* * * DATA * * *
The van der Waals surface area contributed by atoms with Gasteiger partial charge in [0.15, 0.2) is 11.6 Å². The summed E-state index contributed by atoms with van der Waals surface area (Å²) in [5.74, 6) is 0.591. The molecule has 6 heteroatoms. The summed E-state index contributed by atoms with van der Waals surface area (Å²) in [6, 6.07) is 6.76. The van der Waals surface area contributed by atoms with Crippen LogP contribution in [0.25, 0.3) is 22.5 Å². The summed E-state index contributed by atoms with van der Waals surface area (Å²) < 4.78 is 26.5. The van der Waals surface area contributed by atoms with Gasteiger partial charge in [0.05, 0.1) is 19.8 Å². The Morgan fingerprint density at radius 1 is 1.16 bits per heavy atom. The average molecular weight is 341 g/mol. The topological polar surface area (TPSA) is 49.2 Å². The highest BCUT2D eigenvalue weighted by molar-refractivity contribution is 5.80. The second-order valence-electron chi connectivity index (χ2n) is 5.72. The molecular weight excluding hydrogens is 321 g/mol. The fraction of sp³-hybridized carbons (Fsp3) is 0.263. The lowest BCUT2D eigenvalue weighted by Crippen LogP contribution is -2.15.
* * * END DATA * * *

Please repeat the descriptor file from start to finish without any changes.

The van der Waals surface area contributed by atoms with Gasteiger partial charge in [0.15, 0.2) is 11.6 Å². The summed E-state index contributed by atoms with van der Waals surface area (Å²) in [5.74, 6) is 0.591. The molecule has 6 heteroatoms. The summed E-state index contributed by atoms with van der Waals surface area (Å²) in [6, 6.07) is 6.76. The van der Waals surface area contributed by atoms with Crippen LogP contribution in [0.25, 0.3) is 22.5 Å². The summed E-state index contributed by atoms with van der Waals surface area (Å²) < 4.78 is 26.5. The van der Waals surface area contributed by atoms with Gasteiger partial charge in [0.05, 0.1) is 19.8 Å². The Morgan fingerprint density at radius 1 is 1.16 bits per heavy atom. The average molecular weight is 341 g/mol. The topological polar surface area (TPSA) is 49.2 Å². The highest BCUT2D eigenvalue weighted by molar-refractivity contribution is 5.80. The second-order valence-electron chi connectivity index (χ2n) is 5.72. The molecular weight excluding hydrogens is 321 g/mol. The fraction of sp³-hybridized carbons (Fsp3) is 0.263. The lowest BCUT2D eigenvalue weighted by Crippen LogP contribution is -2.15.